Here are the lineups for Game 4 of the ALCS between the Yankees and Tigers, in Detroit:
NEW YORK YANKEES DETROIT TIGERS
1. Ichiro Suzuki, LF 1. Austin Jackson, CF
2. Nick Swisher, RF 2. Omar Infante, 2B
3. Robinson Cano, 2B 3. Miguel Cabrera, 3B
4. Mark Teixeira, 1B 4. Prince Fielder, 1B
5. Raul Ibanez, DH 5. Delmon Young, DH
6. Eric Chavez, 3B 6. Jhonny Peralta, SS
7. Russell Martin, C 7. Andy Dirks, LF
8. Brett Gardner, CF 8. Avisail Garcia, RF
9. Eduardo Nunez, SS 9. Gerald Laird, C
SP CC Sabathia, LH SP Max Scherzer, RH
Another day, another set of changes to the Yankees’ lineup as Joe Girardi has decided to have Curtis Granderson join Alex Rodriguez on the bench against right-hander Max Scherzer. Brett Gardner replaces Granderson in center field, but will bat eighth tonight instead of leading off like he did last night. Nick Swisher is back in the lineup after being benched for Game 3 and Girardi has flipped Robinson Cano and Mark Teixeira in the 3-4 spots.
Omar Infante is healthy enough to play after injuring his thumb late in Game 3, which means Jim Leyland can go with his standard lineup versus left-handers that includes Gerald Laird in for Alex Avila behind the plate and Avisail Garcia subbed for Quintin Berry in the outfield.
Former Tigers infielder Casey McGehee has reportedly signed a one-year deal with the Yomiuri Giants of Nippon Professional Baseball, according to FOX Sports’ Ken Rosenthal.
It’s the fourth move the corner infielder has made in the last two seasons after seeing short-term stints with the Marlins, Giants and Tigers. He signed a minor league deal with the Tigers prior to the 2016 season, providing the club with some infield depth behind 24-year-old Nick Castellanos. When Castellanos hit the disabled list in August with a broken hand, McGehee was recalled from Triple-A Toledo for a 30-game stint and slashed .228/.260/.239 with one extra-base hit in 96 PA. His career batting line (.258/.317/.384 over eight seasons) isn’t too shabby, but his age and a long history of knee injuries puts a damper on his potential.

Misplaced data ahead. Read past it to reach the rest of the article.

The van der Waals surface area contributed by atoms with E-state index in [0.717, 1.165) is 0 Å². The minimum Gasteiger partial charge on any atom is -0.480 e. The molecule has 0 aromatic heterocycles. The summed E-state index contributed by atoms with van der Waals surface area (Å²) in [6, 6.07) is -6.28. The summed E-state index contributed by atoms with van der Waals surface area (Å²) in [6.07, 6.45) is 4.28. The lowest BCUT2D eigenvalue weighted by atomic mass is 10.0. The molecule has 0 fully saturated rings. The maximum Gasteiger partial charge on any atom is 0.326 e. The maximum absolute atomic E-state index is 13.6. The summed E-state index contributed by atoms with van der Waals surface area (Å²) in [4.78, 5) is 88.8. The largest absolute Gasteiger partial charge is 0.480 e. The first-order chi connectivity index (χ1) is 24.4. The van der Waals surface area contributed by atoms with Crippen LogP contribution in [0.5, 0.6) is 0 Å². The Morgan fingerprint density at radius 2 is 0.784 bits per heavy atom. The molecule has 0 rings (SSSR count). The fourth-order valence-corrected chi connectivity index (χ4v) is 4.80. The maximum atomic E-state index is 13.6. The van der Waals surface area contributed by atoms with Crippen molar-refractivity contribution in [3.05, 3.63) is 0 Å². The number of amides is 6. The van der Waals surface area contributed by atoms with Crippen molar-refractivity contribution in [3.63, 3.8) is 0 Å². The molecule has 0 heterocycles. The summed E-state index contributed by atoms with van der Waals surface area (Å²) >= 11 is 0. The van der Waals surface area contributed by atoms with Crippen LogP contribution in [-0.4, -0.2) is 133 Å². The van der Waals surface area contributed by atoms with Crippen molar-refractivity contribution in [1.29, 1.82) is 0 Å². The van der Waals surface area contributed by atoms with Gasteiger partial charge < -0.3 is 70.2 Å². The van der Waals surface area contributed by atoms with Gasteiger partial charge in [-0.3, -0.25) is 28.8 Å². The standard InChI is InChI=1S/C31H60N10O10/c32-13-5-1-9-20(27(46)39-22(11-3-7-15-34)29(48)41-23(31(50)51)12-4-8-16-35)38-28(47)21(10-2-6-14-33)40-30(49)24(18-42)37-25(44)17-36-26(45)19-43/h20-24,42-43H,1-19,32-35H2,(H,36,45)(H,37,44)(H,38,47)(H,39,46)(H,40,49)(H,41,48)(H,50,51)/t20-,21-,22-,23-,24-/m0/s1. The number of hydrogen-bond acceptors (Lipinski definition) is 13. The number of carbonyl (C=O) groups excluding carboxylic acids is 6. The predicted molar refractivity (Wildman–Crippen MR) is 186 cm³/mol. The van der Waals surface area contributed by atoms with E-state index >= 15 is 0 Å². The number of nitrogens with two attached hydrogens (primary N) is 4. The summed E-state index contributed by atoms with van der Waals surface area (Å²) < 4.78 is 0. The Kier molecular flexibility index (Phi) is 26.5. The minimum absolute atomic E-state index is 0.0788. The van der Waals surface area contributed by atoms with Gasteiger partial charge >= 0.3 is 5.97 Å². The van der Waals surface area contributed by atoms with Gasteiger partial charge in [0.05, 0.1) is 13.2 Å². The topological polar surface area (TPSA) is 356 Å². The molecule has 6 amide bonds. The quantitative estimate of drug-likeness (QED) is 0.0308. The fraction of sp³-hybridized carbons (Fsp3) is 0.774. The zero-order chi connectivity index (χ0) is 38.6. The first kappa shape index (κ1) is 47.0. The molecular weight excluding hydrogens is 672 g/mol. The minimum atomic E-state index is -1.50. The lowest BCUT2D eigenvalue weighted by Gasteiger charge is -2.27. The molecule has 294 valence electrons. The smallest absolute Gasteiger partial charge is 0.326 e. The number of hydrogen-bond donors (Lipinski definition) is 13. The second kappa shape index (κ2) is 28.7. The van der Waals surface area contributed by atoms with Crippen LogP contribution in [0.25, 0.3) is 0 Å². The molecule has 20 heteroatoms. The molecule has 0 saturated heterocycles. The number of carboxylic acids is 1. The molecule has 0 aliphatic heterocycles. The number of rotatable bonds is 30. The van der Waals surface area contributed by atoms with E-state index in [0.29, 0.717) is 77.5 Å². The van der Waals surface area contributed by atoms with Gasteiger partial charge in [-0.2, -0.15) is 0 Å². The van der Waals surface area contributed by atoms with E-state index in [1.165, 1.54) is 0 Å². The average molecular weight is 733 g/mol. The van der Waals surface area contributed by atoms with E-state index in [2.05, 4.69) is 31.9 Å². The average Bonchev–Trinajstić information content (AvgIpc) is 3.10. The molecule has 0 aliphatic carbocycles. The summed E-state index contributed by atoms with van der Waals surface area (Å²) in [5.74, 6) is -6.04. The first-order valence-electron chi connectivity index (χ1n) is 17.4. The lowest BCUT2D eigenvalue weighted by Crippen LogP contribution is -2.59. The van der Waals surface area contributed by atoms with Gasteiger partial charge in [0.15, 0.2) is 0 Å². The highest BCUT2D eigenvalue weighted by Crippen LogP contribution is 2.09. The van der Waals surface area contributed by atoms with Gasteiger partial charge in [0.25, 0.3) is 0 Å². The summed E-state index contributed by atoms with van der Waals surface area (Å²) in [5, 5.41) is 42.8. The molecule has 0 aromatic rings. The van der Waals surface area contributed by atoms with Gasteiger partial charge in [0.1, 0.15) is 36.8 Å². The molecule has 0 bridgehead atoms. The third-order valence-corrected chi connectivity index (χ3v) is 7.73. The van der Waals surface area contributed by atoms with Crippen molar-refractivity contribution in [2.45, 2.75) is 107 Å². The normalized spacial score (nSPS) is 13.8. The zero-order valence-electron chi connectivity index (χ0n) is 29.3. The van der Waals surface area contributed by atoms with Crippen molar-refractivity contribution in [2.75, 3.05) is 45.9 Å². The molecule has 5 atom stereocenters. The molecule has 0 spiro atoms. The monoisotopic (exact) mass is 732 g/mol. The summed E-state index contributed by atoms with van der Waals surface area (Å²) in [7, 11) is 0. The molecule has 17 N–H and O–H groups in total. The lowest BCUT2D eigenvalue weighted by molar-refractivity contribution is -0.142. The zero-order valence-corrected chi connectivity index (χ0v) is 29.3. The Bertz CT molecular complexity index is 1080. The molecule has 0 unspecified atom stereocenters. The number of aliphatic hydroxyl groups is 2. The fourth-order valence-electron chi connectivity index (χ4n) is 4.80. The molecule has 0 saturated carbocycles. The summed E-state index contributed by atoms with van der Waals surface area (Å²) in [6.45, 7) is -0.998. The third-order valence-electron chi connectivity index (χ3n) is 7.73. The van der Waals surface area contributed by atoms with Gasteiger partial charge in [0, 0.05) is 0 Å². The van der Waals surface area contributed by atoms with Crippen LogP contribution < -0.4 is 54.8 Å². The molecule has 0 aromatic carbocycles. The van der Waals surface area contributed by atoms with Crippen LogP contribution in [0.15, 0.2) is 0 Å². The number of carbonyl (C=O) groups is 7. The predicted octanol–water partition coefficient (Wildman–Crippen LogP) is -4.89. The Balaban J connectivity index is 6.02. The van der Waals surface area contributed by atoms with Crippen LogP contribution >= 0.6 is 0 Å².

McGehee last appeared in the NPB circuit in 2013, when he signed a one-year, $1.5 million deal with the Tohoku Rakuten Golden Eagles. He spent the bulk of his season at the hot corner, batting an impressive .292/.396/.515 with 28 homers in 590 PA and appearing in the Eagles’ first and only championship run to date.
The deal comes with a club option for 2018, Rosenthal reports, though no figure has been specified.
Free agent left-hander Rich Hill is rumored to be entertaining a three-year, $40+ million offer from the Dodgers, reports Peter Gammons. The Boston Globe’s Nick Cafardo corroborated the report, adding that Hill could receive somewhere between $46 and $48 million from his former team.
Hill, 36, pitched to a 2.12 ERA and 3.91 FIP in back-to-back stints with the Athletics and Dodgers in 2016. While a chronic case of blisters on his pitching hand limited the frequency of his starts, he still figures to be one of the most productive and noteworthy starting pitchers on the market this winter.
The Orioles, Yankees, Red Sox, Rangers and Astros have all been mentioned as potential suitors for the left-hander’s services, though Orioles’ GM Dan Duquette said the club has yet to make a play for Hill and ESPN’s Jim Bowden pointed out that the Red Sox are less involved in trade talks than other interested parties.